Mineralization of eroded dental enamel seeded with fluoride and a tricalcium phosphate ternary biomaterial

RL Karlinsey, AC Mackey, ER Walker, TJ Walker, CX Fowler. Mineralization of eroded dental enamel seeded with fluoride and a tricalcium phosphate ternary biomaterial. Advances in Science & Technology 76, 42 (2010).


The inability to sufficiently prevent and/or repair chemically-etched dental enamel serves as one example that underlines the importance and need for the development of innovative biomaterials for therapeutic applications. In this work we explored the seeding capability of 225 ppm and 1100 ppm fluoride with and without a novel β-tricalcium phosphate-silica-urea (TCP-Si-Ur) biomaterial (concentrations of 20, 40, 80, and 200 ppm) to mineralize into acid-etched bovine enamel. The nature of the mineralization was evaluated by measuring the fluoride and phosphate uptake into the eroded enamel, as well as the orthophosphate microstructure using infrared (IR) spectroscopy. These enamel fluoride uptake and IR experiments revealed a fluoride dose response exists for eroded enamel treated with 225 and 1100 ppm F. The inclusion of 20, 40, and 80 ppm TCP-Si-Ur with 225 ppm F was similar to 225 ppm F alone and did not produce a fluoride uptake dose response; however, 200 ppm TCP-Si-Ur combined with 1100 ppm F improved raw fluoride uptake relative to 1100 ppm F. Furthermore, we found the combination of either 225 ppm or 1100 ppm fluoride plus TCP-Si-Ur at different loading levels leads to unique and significant mineral integration into the PO4 enamel network, including the formation of P-F bonds. The observations reported herein demonstrate the combination of fluoride plus a novel TCP-Si-Ur biomaterial produces synergistic mineralization and bears significantly on eroded enamel microstructure.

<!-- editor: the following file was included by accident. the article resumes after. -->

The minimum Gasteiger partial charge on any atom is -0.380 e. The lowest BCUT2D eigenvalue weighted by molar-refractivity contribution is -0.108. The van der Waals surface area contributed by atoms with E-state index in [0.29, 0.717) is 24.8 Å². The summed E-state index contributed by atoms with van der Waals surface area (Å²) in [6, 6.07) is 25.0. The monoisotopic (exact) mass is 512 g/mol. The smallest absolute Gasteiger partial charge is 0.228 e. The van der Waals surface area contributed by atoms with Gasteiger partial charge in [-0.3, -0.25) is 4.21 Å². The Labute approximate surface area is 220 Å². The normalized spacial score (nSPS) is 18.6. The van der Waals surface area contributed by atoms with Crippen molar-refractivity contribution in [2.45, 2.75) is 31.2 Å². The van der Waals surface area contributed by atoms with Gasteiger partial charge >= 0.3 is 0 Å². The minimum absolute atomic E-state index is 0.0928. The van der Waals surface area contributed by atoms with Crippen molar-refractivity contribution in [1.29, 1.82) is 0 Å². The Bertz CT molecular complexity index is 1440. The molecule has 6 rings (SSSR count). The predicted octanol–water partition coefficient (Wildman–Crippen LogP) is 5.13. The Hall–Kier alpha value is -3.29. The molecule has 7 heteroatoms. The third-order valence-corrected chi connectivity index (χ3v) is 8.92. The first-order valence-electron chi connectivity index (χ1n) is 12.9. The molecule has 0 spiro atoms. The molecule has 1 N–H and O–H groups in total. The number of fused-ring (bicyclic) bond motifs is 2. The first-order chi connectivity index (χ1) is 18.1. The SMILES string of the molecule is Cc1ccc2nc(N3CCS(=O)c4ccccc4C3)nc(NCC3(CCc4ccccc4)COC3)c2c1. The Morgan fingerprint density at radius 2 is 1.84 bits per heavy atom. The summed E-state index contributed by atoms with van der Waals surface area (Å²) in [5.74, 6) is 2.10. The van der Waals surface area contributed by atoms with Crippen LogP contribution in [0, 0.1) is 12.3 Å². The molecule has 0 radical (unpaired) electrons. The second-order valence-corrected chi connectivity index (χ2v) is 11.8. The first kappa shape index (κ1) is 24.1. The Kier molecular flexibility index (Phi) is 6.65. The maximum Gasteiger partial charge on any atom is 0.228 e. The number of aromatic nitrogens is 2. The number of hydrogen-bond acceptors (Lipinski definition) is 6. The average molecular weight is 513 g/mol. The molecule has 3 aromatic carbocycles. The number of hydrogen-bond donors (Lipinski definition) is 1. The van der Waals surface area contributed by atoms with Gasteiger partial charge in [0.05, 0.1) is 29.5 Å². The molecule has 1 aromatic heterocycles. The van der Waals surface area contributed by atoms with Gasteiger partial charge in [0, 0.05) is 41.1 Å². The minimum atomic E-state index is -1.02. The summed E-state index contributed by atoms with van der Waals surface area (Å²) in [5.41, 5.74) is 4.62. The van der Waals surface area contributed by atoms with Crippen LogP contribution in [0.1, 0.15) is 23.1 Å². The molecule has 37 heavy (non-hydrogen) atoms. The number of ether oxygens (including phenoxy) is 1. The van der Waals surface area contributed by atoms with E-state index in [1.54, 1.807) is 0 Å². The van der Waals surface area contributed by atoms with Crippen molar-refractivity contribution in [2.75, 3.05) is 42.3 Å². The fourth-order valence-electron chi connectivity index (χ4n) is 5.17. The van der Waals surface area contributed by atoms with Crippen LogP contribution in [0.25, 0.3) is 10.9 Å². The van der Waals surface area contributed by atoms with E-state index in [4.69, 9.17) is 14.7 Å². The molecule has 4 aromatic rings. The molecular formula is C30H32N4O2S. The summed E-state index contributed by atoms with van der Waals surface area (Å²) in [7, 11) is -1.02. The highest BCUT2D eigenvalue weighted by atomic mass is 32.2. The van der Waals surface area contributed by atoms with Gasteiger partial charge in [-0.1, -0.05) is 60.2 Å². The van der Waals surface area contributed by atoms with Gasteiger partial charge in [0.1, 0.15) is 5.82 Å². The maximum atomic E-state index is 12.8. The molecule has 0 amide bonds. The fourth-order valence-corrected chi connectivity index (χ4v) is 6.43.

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Robert L. Karlinsey, PhD

Dr. Robert L. Karlinsey earned a BS in Physics and PhD in Chemical Physics, holds several patents, and has published in multiple fields including dentistry, chemistry, and materials science. His lifelong struggles with his own dental decay ultimately inspired him to investigate the remineralization of teeth.